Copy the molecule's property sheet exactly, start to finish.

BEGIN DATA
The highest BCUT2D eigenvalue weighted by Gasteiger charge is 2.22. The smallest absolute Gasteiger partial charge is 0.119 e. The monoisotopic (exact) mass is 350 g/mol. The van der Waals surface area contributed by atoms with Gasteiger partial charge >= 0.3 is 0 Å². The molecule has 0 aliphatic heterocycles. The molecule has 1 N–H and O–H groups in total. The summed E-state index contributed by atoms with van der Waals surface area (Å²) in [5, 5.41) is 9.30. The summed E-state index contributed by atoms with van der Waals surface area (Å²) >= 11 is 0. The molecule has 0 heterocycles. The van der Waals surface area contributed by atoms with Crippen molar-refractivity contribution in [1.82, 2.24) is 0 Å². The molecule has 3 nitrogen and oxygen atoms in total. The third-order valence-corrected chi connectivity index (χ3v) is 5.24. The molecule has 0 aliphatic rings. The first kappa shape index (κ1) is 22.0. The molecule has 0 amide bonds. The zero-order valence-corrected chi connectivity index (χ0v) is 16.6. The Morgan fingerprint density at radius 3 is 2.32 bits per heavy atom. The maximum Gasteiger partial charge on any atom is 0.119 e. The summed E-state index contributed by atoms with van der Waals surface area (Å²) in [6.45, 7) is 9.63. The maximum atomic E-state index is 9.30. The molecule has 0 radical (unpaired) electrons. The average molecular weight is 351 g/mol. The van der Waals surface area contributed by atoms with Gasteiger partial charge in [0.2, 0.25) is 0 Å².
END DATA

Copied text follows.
The highest BCUT2D eigenvalue weighted by Gasteiger charge is 2.22. The smallest absolute Gasteiger partial charge is 0.119 e. The monoisotopic (exact) mass is 350 g/mol. The van der Waals surface area contributed by atoms with Gasteiger partial charge >= 0.3 is 0 Å². The molecule has 0 aliphatic heterocycles. The molecule has 1 N–H and O–H groups in total. The summed E-state index contributed by atoms with van der Waals surface area (Å²) in [5, 5.41) is 9.30. The summed E-state index contributed by atoms with van der Waals surface area (Å²) >= 11 is 0. The molecule has 0 heterocycles. The van der Waals surface area contributed by atoms with Crippen molar-refractivity contribution in [1.82, 2.24) is 0 Å². The molecule has 3 nitrogen and oxygen atoms in total. The third-order valence-corrected chi connectivity index (χ3v) is 5.24. The molecule has 0 aliphatic rings. The first kappa shape index (κ1) is 22.0. The molecule has 0 amide bonds. The zero-order valence-corrected chi connectivity index (χ0v) is 16.6. The Morgan fingerprint density at radius 3 is 2.32 bits per heavy atom. The maximum Gasteiger partial charge on any atom is 0.119 e. The summed E-state index contributed by atoms with van der Waals surface area (Å²) in [6.45, 7) is 9.63. The maximum atomic E-state index is 9.30. The molecule has 0 radical (unpaired) electrons. The average molecular weight is 351 g/mol. The van der Waals surface area contributed by atoms with Gasteiger partial charge in [0.2, 0.25) is 0 Å².